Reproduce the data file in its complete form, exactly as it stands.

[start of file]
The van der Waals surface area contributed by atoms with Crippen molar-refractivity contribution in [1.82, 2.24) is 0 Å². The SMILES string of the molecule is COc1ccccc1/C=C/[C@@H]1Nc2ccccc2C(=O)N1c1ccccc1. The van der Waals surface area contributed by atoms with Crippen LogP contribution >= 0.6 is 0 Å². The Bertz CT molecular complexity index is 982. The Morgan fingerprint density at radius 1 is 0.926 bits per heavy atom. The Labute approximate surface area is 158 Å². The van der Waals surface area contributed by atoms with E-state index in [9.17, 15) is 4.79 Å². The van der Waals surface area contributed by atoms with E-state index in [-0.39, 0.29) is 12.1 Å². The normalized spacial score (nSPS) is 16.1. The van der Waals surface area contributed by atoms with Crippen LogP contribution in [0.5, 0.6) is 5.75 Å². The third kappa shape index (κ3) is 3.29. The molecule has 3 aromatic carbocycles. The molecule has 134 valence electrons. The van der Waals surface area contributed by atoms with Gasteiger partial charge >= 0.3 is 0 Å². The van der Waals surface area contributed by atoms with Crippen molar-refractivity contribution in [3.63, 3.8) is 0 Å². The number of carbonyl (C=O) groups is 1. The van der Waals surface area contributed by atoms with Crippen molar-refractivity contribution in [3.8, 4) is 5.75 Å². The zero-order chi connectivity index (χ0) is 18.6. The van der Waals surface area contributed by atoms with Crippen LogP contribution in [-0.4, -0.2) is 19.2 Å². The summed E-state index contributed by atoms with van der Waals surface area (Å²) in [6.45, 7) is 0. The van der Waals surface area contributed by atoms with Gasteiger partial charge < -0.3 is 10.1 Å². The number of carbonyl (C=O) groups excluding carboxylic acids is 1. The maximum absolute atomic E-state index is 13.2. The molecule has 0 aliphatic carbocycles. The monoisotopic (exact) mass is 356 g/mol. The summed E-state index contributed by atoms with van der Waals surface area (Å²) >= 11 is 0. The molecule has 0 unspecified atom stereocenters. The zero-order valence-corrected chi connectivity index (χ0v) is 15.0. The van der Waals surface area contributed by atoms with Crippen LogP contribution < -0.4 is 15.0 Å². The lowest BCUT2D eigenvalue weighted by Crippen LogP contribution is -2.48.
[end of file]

The van der Waals surface area contributed by atoms with Crippen molar-refractivity contribution in [1.82, 2.24) is 0 Å². The SMILES string of the molecule is COc1ccccc1/C=C/[C@@H]1Nc2ccccc2C(=O)N1c1ccccc1. The van der Waals surface area contributed by atoms with Crippen LogP contribution >= 0.6 is 0 Å². The Bertz CT molecular complexity index is 982. The Morgan fingerprint density at radius 1 is 0.926 bits per heavy atom. The Labute approximate surface area is 158 Å². The van der Waals surface area contributed by atoms with E-state index in [9.17, 15) is 4.79 Å². The van der Waals surface area contributed by atoms with E-state index in [-0.39, 0.29) is 12.1 Å². The normalized spacial score (nSPS) is 16.1. The van der Waals surface area contributed by atoms with Crippen LogP contribution in [0.5, 0.6) is 5.75 Å². The third kappa shape index (κ3) is 3.29. The molecule has 3 aromatic carbocycles. The molecule has 134 valence electrons. The van der Waals surface area contributed by atoms with Gasteiger partial charge >= 0.3 is 0 Å². The van der Waals surface area contributed by atoms with Crippen molar-refractivity contribution in [3.63, 3.8) is 0 Å². The number of carbonyl (C=O) groups is 1. The van der Waals surface area contributed by atoms with Crippen molar-refractivity contribution in [3.8, 4) is 5.75 Å². The zero-order chi connectivity index (χ0) is 18.6. The van der Waals surface area contributed by atoms with Crippen LogP contribution in [-0.4, -0.2) is 19.2 Å². The summed E-state index contributed by atoms with van der Waals surface area (Å²) in [6.45, 7) is 0. The van der Waals surface area contributed by atoms with Gasteiger partial charge < -0.3 is 10.1 Å². The number of carbonyl (C=O) groups excluding carboxylic acids is 1. The maximum absolute atomic E-state index is 13.2. The molecule has 0 aliphatic carbocycles. The monoisotopic (exact) mass is 356 g/mol. The summed E-state index contributed by atoms with van der Waals surface area (Å²) >= 11 is 0. The molecule has 0 unspecified atom stereocenters. The zero-order valence-corrected chi connectivity index (χ0v) is 15.0. The van der Waals surface area contributed by atoms with Crippen LogP contribution < -0.4 is 15.0 Å². The lowest BCUT2D eigenvalue weighted by Crippen LogP contribution is -2.48.